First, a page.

Tulsa: 1.3 billion transistors in a Xeon

Intel introduced the Tulsa processor, based on Intel's next-generation micro-architecture. The Tulsa processor is a dual core CPU, with a massive 16MB shared L3 cache totalling up 1.3 billion transistors on Intel's 65nm process.

Tulsa will work on the Bensley platform, which uses Intel's Blackford chipset.

The Blackford chipset features dual independent front-side buses offering 17GB/s of bandwidth to the two processors.

The Blackford chipset also features a 4-channel FB-DIMM memory controller, also offering 17GB/s of bandwidth to memory. The use of FB-DIMM technology has also allowed Intel to increase memory capacity on this chipset to 64GB.

The Bensley platform is already quite mature, with all of today's demos being run on Bensley with Dempsey CPUs. The most important point about Bensley is that it is compatible with both Dempsey and Woodcrest CPUs, meaning that a Bensley platform bought at the beginning of next year can accept the new Intel CPUs released at the end of next year without any hardware changes.

Looking at Server Platforms Next Generation Architecture CPUs in Servers
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  • Guspaz - Thursday, August 25, 2005 - link

    A big deal was made over Microsoft Virtual Server's ability to move a virtual server to another physical box with no downtime. This is nothing new. Xen can alreay do this WITHOUT any special instruction extensions. As in, it can do it now, on any hardware.

    In addition, VMware's bluescreen demonstration is impressive until you realize that it too is nothing new; you can do the exact same thing on pretty much any virtualization solution, including older versions of VMware running on older hardware.
  • nullpointerus - Thursday, August 25, 2005 - link

    Intel's virtualization technology is impressive because it is done at the hardware level, not because it was never done before. Read the last three paragraphs of this:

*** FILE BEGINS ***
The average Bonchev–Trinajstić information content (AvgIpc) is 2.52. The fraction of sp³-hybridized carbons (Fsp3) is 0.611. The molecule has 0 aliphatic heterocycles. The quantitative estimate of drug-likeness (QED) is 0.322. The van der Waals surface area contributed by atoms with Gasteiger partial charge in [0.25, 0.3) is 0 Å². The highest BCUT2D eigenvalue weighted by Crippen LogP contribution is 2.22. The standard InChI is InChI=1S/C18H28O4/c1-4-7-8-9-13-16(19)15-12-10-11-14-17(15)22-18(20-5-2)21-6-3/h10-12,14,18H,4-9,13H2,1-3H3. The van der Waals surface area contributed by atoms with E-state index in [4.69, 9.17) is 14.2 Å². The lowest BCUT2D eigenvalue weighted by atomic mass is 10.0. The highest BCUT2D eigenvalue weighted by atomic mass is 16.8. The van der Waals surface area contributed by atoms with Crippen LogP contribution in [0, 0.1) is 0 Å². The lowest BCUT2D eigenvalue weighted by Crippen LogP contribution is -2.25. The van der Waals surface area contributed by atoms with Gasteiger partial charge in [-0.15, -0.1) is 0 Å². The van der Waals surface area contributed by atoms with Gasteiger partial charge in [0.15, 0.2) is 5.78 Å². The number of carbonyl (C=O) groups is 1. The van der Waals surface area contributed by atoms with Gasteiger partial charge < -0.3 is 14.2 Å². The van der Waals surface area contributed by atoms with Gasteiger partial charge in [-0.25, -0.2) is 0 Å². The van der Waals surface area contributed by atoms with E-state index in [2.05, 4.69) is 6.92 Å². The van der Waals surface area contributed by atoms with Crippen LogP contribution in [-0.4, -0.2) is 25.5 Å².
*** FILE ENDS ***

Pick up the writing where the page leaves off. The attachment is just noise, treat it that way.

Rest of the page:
So Vanderpool and Pacifica can efficiently run multiple, unmodified operating systems at the same time.

    The blue screen thingy was a proof-of-concept showing that the Intel chip was working.
  • islandtechengineers - Sunday, August 28, 2005 - link

    There’s a good point. It could be an attempt to help get the word out with multi OS server machines. I’ve witnessed a group load of server machines that aren’t cost efficient as a multi server setup. If I remember correctly (I haven’t checked out VMWARE lately), vmware required a host platform to operate properly and this appears to be their step up. I think it’s a great idea to run their setup without an initial host / parent.
  • tanekaha - Thursday, August 25, 2005 - link

    Changing processors improved the good hole hit rate from 20 to 70%
    Why ??
    Were the old processors getting the sums wrong?
    I can`t get my head round this.
    You`d think all ya needed was more time on old processors
    I`d appreciate enlightenment on this
  • Calin - Thursday, August 25, 2005 - link

    Yes, they were using the old Pentiums with error in FPU... (end sarcasm)
    I don't know for sure, but I think using processors that have more horsepower they can use more samples from previous holes. Some of these wells must be holed at a kilometer or more deep, and if one uses more sampling points in calculation, the results can be spectaculary better (or just as good, as this depends of lots of other factors).
    However, doubling the points might increase the computing load ten times or maybe more. So, the need for better computers.
  • ceefka - Saturday, August 27, 2005 - link

    Nice, if you still have to exploit Iraq (end sarcasm).
  • jamawass - Wednesday, August 24, 2005 - link

    Will they have on chip memory controllers?
  • ceefka - Saturday, August 27, 2005 - link

    All I saw on my quick read were massive on die L2/3 memory: 4 - 16MB and they are holding on to Hyperthreading.
  • knitecrow - Wednesday, August 24, 2005 - link

    All these Code names are making my heard hurt
  • Leper Messiah - Wednesday, August 24, 2005 - link

    so true...i'm confused as all hell when I read about sossaman, and tulsa and whichmacallit...

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